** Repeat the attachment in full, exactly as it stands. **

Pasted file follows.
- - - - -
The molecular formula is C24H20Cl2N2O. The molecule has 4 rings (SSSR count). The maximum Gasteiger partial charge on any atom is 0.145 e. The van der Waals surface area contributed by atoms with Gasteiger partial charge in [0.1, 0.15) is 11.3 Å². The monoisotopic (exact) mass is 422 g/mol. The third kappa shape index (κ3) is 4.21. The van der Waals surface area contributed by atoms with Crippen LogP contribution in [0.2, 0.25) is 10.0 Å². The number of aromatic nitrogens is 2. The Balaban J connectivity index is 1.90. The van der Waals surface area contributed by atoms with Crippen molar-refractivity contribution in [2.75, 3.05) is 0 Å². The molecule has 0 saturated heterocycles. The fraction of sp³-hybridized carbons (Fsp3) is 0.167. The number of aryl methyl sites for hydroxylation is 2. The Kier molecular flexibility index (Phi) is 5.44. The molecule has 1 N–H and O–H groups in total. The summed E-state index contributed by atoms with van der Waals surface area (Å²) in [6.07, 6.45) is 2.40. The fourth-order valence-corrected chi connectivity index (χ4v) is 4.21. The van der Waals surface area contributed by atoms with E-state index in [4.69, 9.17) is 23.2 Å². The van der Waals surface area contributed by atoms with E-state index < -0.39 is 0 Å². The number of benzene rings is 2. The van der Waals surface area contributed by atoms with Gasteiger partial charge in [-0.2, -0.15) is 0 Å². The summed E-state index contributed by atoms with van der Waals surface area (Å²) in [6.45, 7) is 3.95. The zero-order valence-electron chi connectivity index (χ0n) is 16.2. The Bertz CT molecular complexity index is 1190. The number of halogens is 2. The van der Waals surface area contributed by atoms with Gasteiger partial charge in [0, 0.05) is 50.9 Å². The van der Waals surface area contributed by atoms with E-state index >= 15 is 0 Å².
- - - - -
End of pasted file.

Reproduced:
The molecular formula is C24H20Cl2N2O. The molecule has 4 rings (SSSR count). The maximum Gasteiger partial charge on any atom is 0.145 e. The van der Waals surface area contributed by atoms with Gasteiger partial charge in [0.1, 0.15) is 11.3 Å². The monoisotopic (exact) mass is 422 g/mol. The third kappa shape index (κ3) is 4.21. The van der Waals surface area contributed by atoms with Crippen LogP contribution in [0.2, 0.25) is 10.0 Å². The number of aromatic nitrogens is 2. The Balaban J connectivity index is 1.90. The van der Waals surface area contributed by atoms with Crippen molar-refractivity contribution in [2.75, 3.05) is 0 Å². The molecule has 0 saturated heterocycles. The fraction of sp³-hybridized carbons (Fsp3) is 0.167. The number of aryl methyl sites for hydroxylation is 2. The Kier molecular flexibility index (Phi) is 5.44. The molecule has 1 N–H and O–H groups in total. The summed E-state index contributed by atoms with van der Waals surface area (Å²) in [6.07, 6.45) is 2.40. The fourth-order valence-corrected chi connectivity index (χ4v) is 4.21. The van der Waals surface area contributed by atoms with E-state index in [4.69, 9.17) is 23.2 Å². The van der Waals surface area contributed by atoms with E-state index < -0.39 is 0 Å². The number of benzene rings is 2. The van der Waals surface area contributed by atoms with Gasteiger partial charge in [-0.2, -0.15) is 0 Å². The summed E-state index contributed by atoms with van der Waals surface area (Å²) in [6.45, 7) is 3.95. The zero-order valence-electron chi connectivity index (χ0n) is 16.2. The Bertz CT molecular complexity index is 1190. The number of halogens is 2. The van der Waals surface area contributed by atoms with Gasteiger partial charge in [0, 0.05) is 50.9 Å². The van der Waals surface area contributed by atoms with E-state index >= 15 is 0 Å².